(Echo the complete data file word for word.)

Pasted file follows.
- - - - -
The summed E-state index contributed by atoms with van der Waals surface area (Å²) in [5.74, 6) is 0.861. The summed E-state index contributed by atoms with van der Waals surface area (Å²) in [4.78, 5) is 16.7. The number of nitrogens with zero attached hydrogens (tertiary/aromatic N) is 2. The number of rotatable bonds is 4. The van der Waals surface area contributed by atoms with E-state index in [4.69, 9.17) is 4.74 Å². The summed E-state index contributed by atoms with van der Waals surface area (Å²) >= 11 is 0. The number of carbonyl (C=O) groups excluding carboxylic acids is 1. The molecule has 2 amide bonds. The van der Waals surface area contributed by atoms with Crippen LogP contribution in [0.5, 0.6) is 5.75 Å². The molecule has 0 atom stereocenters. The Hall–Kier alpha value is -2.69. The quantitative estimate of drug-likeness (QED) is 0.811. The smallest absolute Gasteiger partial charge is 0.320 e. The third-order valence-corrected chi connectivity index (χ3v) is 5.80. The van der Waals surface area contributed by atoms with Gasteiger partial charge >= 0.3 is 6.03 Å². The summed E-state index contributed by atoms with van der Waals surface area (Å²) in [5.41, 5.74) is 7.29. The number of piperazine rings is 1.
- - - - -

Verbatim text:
The summed E-state index contributed by atoms with van der Waals surface area (Å²) in [5.74, 6) is 0.861. The summed E-state index contributed by atoms with van der Waals surface area (Å²) in [4.78, 5) is 16.7. The number of nitrogens with zero attached hydrogens (tertiary/aromatic N) is 2. The number of rotatable bonds is 4. The van der Waals surface area contributed by atoms with E-state index in [4.69, 9.17) is 4.74 Å². The summed E-state index contributed by atoms with van der Waals surface area (Å²) >= 11 is 0. The number of carbonyl (C=O) groups excluding carboxylic acids is 1. The molecule has 2 amide bonds. The van der Waals surface area contributed by atoms with Crippen LogP contribution in [0.5, 0.6) is 5.75 Å². The molecule has 0 atom stereocenters. The Hall–Kier alpha value is -2.69. The quantitative estimate of drug-likeness (QED) is 0.811. The smallest absolute Gasteiger partial charge is 0.320 e. The third-order valence-corrected chi connectivity index (χ3v) is 5.80. The van der Waals surface area contributed by atoms with Gasteiger partial charge >= 0.3 is 6.03 Å². The summed E-state index contributed by atoms with van der Waals surface area (Å²) in [5.41, 5.74) is 7.29. The number of piperazine rings is 1.